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A prostate exam procedure is something that men may worry about, but they may be too embarrassed to ask for information about it. During a prostate exam procedure or digital rectal exam (DRE), a physician examines a man’s prostate gland to determine if there are any lumps, bumps, or other abnormalities that could indicate the presence of prostate cancer.
A prostate exam may be part of a man’s annual physical examination. A physician may recommend a prostate exam if a patient is at an increased risk due to age or other factors. It also may be advised for a man who has urinary symptoms that indicate a problem related to the prostate gland.
The American Cancer Society recommends that men who are at average risk for prostate cancer discuss a prostate exam procedure with their physician at age 50. Those who are at higher risk should address the issue earlier.
Preparing for a Prostate Exam Procedure
Being prepared for a prostate exam can help a man feel less anxious about the procedure. The more relaxed he is at the beginning of the exam, the less discomfort he is likely to experience.
Generally, a prostate exam is done quickly and simply. A typical prostate exam lasts between 10 and 25 seconds. Patients can expect to feel minimal discomfort.
There is no preparation necessary for what happens during a prostate exam. Prior to the exam, the patient will undress from the waist down.
The patient will be instructed to bend over an exam table with his feet apart and elbows on the table. Some physicians may prefer that he lie on the table on his left side. In some cases, the patient may be asked to get up on all fours.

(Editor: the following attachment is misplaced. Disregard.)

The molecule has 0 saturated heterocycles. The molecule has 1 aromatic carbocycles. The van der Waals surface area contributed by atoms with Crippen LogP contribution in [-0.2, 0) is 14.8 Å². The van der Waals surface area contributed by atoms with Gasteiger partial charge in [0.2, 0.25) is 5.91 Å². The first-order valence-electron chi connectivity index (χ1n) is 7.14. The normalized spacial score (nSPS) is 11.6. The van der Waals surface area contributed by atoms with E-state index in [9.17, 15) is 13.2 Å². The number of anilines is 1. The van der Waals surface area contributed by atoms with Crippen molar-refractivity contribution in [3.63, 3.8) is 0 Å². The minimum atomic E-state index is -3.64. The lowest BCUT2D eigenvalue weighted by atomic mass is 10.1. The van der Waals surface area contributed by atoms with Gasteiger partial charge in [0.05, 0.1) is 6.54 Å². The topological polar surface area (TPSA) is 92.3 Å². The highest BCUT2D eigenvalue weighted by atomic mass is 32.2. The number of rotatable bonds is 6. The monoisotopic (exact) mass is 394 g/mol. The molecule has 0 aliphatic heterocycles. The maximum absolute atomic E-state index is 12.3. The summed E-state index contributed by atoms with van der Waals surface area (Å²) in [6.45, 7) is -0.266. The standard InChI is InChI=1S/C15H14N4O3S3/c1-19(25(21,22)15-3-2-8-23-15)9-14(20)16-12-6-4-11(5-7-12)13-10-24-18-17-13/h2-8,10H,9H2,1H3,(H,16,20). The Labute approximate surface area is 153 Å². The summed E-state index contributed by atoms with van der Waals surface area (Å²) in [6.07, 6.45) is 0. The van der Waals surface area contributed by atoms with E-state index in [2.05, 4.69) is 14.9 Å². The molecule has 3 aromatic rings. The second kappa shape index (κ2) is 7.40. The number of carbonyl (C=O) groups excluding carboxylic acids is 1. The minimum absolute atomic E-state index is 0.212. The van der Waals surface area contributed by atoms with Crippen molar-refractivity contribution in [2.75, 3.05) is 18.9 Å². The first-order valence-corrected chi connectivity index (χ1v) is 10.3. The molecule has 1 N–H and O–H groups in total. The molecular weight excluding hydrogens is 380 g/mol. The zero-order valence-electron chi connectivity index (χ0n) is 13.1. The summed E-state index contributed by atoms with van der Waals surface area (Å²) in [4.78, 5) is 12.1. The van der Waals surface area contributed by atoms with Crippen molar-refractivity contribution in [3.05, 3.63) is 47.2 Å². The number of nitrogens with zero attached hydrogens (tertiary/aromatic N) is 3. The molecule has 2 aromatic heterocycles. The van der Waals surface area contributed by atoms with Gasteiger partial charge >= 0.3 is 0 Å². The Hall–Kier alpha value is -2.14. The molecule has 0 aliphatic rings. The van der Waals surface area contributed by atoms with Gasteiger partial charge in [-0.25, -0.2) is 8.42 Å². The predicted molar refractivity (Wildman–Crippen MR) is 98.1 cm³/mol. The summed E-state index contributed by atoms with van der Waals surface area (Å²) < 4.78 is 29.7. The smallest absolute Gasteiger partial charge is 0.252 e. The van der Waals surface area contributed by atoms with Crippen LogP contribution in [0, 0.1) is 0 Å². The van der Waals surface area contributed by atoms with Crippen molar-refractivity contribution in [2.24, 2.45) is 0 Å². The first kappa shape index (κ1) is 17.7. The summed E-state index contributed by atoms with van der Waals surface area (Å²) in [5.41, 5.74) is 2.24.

The physician will put a rubber glove on one hand. Lubricant will be applied to the gloved index finger. The physician will insert the gloved index finger into the anus and up into the rectum. The physician typically will wait a second or two after the finger makes contact to allow the patient to relax, which will prevent discomfort.
The finger is gently inserted into the rectum until the physician feels that it is reaching the prostate gland. The physician will feel both the left side and the right side of the gland. The objective is to compare both sides and look for any type of asymmetry or anything that is different on one side from the other. The physician will push the area with slight pressure before concluding the exam.
Reference for “Prostate Exam Procedure”:
Wolf, A. et al. American Cancer Society Guideline for the Early Detection of Prostate Cancer: Update 2010. CA: A Cancer Journal for Clinicians 2010 March/April; 60 (2): 70–98.